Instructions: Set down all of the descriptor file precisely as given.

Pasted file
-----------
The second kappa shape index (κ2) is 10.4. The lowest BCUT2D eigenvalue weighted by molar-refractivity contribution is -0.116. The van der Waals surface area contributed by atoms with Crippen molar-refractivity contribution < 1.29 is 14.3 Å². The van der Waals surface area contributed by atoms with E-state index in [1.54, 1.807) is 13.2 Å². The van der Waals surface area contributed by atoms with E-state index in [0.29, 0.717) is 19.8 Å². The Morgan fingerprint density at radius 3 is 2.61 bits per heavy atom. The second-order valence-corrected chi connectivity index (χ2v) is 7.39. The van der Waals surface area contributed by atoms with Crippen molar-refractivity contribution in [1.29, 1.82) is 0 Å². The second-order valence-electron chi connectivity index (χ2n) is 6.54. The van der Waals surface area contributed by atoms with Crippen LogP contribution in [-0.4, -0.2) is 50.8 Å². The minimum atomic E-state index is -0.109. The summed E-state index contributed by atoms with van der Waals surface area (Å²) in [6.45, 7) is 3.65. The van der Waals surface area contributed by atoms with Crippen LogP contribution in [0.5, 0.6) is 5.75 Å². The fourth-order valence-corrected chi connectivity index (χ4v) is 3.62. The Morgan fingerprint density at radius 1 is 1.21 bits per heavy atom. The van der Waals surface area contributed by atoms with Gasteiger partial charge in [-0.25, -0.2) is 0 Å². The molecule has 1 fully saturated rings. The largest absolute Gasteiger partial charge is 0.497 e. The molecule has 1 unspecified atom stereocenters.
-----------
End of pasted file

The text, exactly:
The second kappa shape index (κ2) is 10.4. The lowest BCUT2D eigenvalue weighted by molar-refractivity contribution is -0.116. The van der Waals surface area contributed by atoms with Crippen molar-refractivity contribution < 1.29 is 14.3 Å². The van der Waals surface area contributed by atoms with E-state index in [1.54, 1.807) is 13.2 Å². The van der Waals surface area contributed by atoms with E-state index in [0.29, 0.717) is 19.8 Å². The Morgan fingerprint density at radius 3 is 2.61 bits per heavy atom. The second-order valence-corrected chi connectivity index (χ2v) is 7.39. The van der Waals surface area contributed by atoms with Crippen molar-refractivity contribution in [1.29, 1.82) is 0 Å². The second-order valence-electron chi connectivity index (χ2n) is 6.54. The van der Waals surface area contributed by atoms with Crippen LogP contribution in [-0.4, -0.2) is 50.8 Å². The minimum atomic E-state index is -0.109. The summed E-state index contributed by atoms with van der Waals surface area (Å²) in [6.45, 7) is 3.65. The van der Waals surface area contributed by atoms with Crippen LogP contribution in [0.5, 0.6) is 5.75 Å². The fourth-order valence-corrected chi connectivity index (χ4v) is 3.62. The Morgan fingerprint density at radius 1 is 1.21 bits per heavy atom. The van der Waals surface area contributed by atoms with Gasteiger partial charge in [-0.25, -0.2) is 0 Å². The molecule has 1 fully saturated rings. The largest absolute Gasteiger partial charge is 0.497 e. The molecule has 1 unspecified atom stereocenters.